Scottish Whisky is a worldwide phenomenon and in great demand yet its great to reverse the trend and repatriate a foreign exclusive. A trend beyond exclusive travel retail is to release specifically targeted releases for certain markets. Highland Park do a grand job of tapping into their Viking heritage with releases for Scandinavian markets such as the Hjarta, or further afield with The Sword, an exclusive Taiwan bottling.
Glenfiddich historically were one of the first distilleries to tap into the worldwide market and export beyond the confines of the United Kingdom. The Cask of Dreams starts with a simple idea and that is the cask itself that brings as much as 60% of the flavour (according to Glenmorangie) to the dram. These casks once their distillery days are over, live on in gardens or as bespoke furniture or items in households, such as my own. However these Glenfiddich casks were rolled around cities throughout Canada (there is an American equivalent as well), where individuals could decorate the cask with their own dreams.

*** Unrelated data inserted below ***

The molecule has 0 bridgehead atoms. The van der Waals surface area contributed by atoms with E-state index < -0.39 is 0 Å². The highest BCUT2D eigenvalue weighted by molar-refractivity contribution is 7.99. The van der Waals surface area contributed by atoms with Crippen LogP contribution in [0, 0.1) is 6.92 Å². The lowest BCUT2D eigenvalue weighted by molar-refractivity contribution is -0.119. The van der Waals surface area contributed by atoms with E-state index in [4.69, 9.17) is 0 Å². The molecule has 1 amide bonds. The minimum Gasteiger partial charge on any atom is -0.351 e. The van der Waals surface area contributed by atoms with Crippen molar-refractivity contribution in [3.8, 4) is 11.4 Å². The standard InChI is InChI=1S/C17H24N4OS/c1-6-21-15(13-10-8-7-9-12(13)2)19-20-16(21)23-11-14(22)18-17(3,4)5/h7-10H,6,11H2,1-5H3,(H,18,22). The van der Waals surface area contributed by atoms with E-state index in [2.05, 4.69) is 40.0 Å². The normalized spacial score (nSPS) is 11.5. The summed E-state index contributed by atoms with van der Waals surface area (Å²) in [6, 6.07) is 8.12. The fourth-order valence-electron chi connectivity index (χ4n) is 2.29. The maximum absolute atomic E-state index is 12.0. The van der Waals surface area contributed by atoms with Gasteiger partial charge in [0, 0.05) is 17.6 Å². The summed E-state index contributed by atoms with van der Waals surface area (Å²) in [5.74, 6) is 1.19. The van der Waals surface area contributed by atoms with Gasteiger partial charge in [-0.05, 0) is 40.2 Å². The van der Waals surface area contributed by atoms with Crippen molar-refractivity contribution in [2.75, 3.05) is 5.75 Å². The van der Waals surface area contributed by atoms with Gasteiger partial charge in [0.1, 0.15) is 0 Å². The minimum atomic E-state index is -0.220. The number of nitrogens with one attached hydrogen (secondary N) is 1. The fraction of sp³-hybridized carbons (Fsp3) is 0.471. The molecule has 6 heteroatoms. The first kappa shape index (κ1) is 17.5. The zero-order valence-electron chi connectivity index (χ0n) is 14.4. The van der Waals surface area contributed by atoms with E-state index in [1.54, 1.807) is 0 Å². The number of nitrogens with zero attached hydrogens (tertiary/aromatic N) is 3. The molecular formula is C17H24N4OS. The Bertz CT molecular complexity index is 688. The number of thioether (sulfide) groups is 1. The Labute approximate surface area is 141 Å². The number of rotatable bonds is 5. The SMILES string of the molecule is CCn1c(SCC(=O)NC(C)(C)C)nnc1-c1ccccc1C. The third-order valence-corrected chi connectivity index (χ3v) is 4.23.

This is a limited release and I'm impressed by the packaging that is not only impressive but also (for a change) practical. A solid tin exterior unscrews revealing the bottle which sits firmly on the base. The whole concept ties in well with the cask and the impressive nature of the dram which is at least 14 years old. You know when Glenfiddich release a No Age Statement whisky it tends to be of higher quality than other NAS releases from other distilleries. This is no mere fire water dram and is as enjoyable as Glenfiddich Snow Phoenix from a couple years ago. In the bottle there does tend to be some good whisky of varying ages that comes together for a historic blend. Yes, technically this isn't a pure NAS, however there is still some mystery behind the barrel.
Labels: 2012, Canada, Canadian, cask of dreams, glenfiddich, highland park hjarta, highland park the sword, whisky